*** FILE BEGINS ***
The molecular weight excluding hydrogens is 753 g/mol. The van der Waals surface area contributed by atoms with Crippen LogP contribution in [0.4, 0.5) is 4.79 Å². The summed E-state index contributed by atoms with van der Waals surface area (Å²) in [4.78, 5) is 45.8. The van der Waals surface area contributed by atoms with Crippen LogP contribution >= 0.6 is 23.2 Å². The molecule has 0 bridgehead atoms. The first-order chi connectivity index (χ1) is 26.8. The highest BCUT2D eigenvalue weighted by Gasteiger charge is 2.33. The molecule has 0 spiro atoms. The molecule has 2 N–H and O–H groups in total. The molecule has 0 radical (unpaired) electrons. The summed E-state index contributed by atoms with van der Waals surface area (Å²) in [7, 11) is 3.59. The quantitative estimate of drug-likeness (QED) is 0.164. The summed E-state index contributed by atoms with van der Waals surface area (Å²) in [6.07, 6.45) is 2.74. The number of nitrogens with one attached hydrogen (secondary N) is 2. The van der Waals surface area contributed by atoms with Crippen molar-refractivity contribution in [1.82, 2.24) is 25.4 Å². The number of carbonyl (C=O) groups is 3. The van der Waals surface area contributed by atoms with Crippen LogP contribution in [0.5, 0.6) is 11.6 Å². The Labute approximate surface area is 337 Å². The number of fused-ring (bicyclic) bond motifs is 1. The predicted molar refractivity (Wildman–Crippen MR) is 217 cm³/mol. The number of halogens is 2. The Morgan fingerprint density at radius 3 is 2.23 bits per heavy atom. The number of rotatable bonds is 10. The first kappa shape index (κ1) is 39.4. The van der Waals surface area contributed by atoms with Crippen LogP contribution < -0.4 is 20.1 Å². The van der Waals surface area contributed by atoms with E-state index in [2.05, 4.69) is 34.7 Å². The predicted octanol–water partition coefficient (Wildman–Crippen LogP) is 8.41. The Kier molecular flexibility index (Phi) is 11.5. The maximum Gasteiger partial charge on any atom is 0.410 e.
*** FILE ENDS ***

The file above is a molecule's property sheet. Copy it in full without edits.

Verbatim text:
The molecular weight excluding hydrogens is 753 g/mol. The van der Waals surface area contributed by atoms with Crippen LogP contribution in [0.4, 0.5) is 4.79 Å². The summed E-state index contributed by atoms with van der Waals surface area (Å²) in [4.78, 5) is 45.8. The van der Waals surface area contributed by atoms with Crippen LogP contribution >= 0.6 is 23.2 Å². The molecule has 0 bridgehead atoms. The first-order chi connectivity index (χ1) is 26.8. The highest BCUT2D eigenvalue weighted by Gasteiger charge is 2.33. The molecule has 0 spiro atoms. The molecule has 2 N–H and O–H groups in total. The molecule has 0 radical (unpaired) electrons. The summed E-state index contributed by atoms with van der Waals surface area (Å²) in [7, 11) is 3.59. The quantitative estimate of drug-likeness (QED) is 0.164. The summed E-state index contributed by atoms with van der Waals surface area (Å²) in [6.07, 6.45) is 2.74. The number of nitrogens with one attached hydrogen (secondary N) is 2. The van der Waals surface area contributed by atoms with Crippen molar-refractivity contribution in [1.82, 2.24) is 25.4 Å². The number of carbonyl (C=O) groups is 3. The van der Waals surface area contributed by atoms with Crippen LogP contribution in [0.5, 0.6) is 11.6 Å². The Labute approximate surface area is 337 Å². The number of fused-ring (bicyclic) bond motifs is 1. The predicted molar refractivity (Wildman–Crippen MR) is 217 cm³/mol. The number of halogens is 2. The Morgan fingerprint density at radius 3 is 2.23 bits per heavy atom. The number of rotatable bonds is 10. The first kappa shape index (κ1) is 39.4. The van der Waals surface area contributed by atoms with Crippen LogP contribution < -0.4 is 20.1 Å². The van der Waals surface area contributed by atoms with E-state index in [2.05, 4.69) is 34.7 Å². The predicted octanol–water partition coefficient (Wildman–Crippen LogP) is 8.41. The Kier molecular flexibility index (Phi) is 11.5. The maximum Gasteiger partial charge on any atom is 0.410 e.